$ cnt = 99

$ msg = f$fao("!UB month!1%C!%Es!%F of VMS support", cnt)

$ loop:

$ write sys$output f$fao("!AS on the wall!/!-!AS", msg)

$ write sys$output "Take one down and pass it around"

$ cnt = cnt - 1

$ if cnt .gt. 0

$ then

$ msg = f$fao("!UB month!1%C!%Es!%F of VMS support", cnt)

$ write sys$output f$fao("!AS on the wall!/", msg)

$ wait 00:00:02

$ goto loop

$ else

$ write sys$output "No more months of VMS support on the wall"

$ endif

Stoneshop Silver badge
Facepalm

Re: had systems up 400+ days (on Linux)

Easy enough if you're not applying kernel updates, which is not the smartest thing to do if that machine is connected to the Internet.

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FAIL

Re: Bye VMS

Just thought you should see this:

YOu think we haven't seen that already, a gazillion times since the day NT came along?

Stoneshop Silver badge

Re: Fault finding

Yeah, there was a wealth of info there, and not just technical. Most of the notesfiles had no official status, but at least they were a searchable source, and could point you to the right FCOs, SPDs etc. It's never even been ported to Alpha, AFAIK, which baffles me.

I think the closest comparison, functionality-wise, would be Usenet, but with one central server instead of being distributed, and with infinite retention.

Stoneshop Silver badge
Pint

Re: Vax Notes

All you'd need to do was after the first purge change the version limit property of the directory to 1.

That would need a rather crafty setup, as any directory from your home directory down would be owned by you, so you'd be able to change the file limit back, and he'd need to have a batchjob running that sets the file limit on any directory you've created that day, plus purge the files in it anyway. Having directories not owned by you but writable by you (so you can't change the file limit) requires more acl-fu than I'd care to think up after working hours.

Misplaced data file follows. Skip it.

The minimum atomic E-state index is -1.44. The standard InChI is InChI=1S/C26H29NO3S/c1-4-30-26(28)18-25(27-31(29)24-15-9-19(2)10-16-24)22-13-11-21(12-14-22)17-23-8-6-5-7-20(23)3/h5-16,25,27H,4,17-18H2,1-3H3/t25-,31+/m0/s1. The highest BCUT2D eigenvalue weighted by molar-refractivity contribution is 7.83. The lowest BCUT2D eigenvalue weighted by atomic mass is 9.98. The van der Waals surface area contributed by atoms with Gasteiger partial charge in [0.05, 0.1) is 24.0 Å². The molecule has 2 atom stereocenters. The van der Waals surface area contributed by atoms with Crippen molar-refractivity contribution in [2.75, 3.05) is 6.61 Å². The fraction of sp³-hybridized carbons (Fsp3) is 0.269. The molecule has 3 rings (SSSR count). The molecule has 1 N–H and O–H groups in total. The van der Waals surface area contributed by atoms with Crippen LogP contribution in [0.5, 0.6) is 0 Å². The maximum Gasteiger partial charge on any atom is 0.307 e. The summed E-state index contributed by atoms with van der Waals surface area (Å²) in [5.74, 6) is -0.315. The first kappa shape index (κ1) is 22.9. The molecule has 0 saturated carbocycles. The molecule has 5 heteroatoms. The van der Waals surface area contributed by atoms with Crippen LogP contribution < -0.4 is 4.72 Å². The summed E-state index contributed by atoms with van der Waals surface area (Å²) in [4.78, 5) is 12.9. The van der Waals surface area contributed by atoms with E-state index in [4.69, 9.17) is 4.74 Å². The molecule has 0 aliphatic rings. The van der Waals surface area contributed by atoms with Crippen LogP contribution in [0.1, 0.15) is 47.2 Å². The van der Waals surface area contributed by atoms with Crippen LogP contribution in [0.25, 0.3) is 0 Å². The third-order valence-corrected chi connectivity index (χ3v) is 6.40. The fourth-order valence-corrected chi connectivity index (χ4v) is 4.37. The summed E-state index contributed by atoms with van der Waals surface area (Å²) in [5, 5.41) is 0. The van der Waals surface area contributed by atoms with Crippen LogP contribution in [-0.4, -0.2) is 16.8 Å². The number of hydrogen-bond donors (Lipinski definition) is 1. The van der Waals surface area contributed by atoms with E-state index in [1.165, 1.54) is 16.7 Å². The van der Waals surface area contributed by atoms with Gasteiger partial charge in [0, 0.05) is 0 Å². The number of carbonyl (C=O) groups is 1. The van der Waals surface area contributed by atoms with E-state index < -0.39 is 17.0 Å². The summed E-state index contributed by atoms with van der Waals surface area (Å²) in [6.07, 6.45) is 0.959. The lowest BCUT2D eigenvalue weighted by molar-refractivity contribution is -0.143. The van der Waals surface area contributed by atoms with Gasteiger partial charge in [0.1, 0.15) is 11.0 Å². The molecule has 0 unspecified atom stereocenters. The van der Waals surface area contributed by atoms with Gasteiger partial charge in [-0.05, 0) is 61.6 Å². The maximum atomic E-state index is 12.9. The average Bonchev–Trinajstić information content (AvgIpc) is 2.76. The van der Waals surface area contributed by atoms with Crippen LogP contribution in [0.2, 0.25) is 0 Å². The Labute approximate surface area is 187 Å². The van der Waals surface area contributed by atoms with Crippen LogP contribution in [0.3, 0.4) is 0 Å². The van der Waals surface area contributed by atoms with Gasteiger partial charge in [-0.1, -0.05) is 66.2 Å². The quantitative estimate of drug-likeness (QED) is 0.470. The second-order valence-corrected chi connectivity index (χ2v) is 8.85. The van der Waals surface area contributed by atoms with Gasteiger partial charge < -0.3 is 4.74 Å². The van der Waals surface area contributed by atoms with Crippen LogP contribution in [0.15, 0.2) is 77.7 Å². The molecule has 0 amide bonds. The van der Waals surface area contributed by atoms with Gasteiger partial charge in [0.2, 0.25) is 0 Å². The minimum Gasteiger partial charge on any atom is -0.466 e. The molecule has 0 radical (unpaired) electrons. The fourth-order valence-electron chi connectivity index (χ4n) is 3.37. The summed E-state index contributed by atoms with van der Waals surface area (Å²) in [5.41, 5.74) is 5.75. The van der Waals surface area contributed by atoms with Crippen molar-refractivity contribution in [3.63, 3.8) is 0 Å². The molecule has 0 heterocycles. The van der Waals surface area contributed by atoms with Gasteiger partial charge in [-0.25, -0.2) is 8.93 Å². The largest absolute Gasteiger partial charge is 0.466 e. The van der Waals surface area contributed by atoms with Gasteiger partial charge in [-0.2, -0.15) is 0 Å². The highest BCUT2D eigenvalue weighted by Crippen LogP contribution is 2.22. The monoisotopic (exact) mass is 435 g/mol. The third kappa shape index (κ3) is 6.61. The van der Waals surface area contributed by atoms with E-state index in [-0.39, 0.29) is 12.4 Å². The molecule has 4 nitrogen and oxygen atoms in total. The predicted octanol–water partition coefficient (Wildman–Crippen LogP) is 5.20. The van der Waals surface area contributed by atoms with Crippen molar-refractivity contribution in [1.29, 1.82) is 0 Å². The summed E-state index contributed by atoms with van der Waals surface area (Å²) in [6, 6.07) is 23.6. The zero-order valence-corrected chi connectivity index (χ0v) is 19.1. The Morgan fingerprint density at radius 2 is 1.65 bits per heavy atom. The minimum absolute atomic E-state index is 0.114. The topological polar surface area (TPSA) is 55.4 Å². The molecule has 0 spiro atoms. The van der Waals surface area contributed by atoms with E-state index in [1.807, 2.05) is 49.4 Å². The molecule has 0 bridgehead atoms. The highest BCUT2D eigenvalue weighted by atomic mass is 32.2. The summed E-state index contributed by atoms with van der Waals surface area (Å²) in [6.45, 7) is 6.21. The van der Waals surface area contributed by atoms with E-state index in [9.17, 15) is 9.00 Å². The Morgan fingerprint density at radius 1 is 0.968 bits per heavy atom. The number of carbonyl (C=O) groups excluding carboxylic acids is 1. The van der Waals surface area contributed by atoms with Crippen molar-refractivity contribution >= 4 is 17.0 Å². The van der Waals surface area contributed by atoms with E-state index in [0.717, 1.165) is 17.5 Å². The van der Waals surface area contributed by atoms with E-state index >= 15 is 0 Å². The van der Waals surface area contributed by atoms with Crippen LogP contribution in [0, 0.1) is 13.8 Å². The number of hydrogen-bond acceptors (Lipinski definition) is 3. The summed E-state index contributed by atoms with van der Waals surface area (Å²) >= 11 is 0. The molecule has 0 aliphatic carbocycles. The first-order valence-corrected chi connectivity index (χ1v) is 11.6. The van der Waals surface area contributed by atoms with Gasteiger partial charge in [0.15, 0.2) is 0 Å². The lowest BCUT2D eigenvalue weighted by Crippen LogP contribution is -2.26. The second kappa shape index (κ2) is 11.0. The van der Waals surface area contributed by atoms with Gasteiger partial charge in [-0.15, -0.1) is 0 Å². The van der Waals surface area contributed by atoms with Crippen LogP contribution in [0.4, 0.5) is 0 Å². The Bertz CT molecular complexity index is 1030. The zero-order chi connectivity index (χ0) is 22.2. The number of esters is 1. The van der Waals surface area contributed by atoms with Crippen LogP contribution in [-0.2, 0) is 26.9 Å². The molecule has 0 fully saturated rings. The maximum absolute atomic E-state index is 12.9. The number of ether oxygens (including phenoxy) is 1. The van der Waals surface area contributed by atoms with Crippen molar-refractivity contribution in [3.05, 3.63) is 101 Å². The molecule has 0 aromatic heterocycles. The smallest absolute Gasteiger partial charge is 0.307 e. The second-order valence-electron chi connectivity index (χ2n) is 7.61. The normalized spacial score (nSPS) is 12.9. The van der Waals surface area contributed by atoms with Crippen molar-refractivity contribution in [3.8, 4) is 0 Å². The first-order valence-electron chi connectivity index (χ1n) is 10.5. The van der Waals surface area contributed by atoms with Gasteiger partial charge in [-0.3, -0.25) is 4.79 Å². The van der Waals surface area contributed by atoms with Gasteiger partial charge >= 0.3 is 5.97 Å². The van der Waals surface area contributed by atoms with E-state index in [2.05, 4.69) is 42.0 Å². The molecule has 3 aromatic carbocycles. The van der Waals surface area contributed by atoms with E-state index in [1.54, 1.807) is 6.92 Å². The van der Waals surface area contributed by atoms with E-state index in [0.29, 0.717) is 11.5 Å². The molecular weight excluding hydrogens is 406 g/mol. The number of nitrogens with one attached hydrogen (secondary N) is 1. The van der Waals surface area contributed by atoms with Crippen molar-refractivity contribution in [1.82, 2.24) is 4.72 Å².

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Pint

Re: Fault finding

An ex-colleague here; I seem to recall your name from one of the tech/FS VaxNotes conferences.

Stoneshop Silver badge

Re: It Used to be the Unix/VMS Divide

So do you we need an 'industrial archaeology' of computing?

It's good to know what wheels have been invented already, what their flaws and strengths are, and in what contexts they work best.

That way you might not end up with the Microsoft Triangular Wheel: Now With 33% Less Bumps Per Rotation than the Microsoft Square Wheel*)

*) Sale of the Microsoft Square Wheel Gold WIth Rounded Corners withdrawn pending a patents dispute with Apple.

Stoneshop Silver badge

Re: Sad

In the cluster internals the node number is a single byte, which can't be 0 or 255 (and 254, I think), so theoretically you could go up to 253, but that includes cluster storage controllers.

You'll need a serious amount of kit, and need to spend some time on storage and interconnect layout, but after that it'll Just Work.

Whether a sane setup needs a cluster that big is another matter entirely, but the IT definition of 'sane' is anything but, anyway.

Stoneshop Silver badge
Boffin

Re: At Least VMS was GOOD

If it doesn't hurt it's not a problem. Signs of drooling are slighty unusual, but not unheard of, and do not signify abnormality either.

Signed, Dr. Med. Ivan Pavlov

Boffins hide cute kitty behind invisibility shield

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Facepalm

Duh

If you experiment with cats and goldfish, of course the fish will disappear.

Look out, fanbois! EVIL charger will inject FILTH into your iPHONE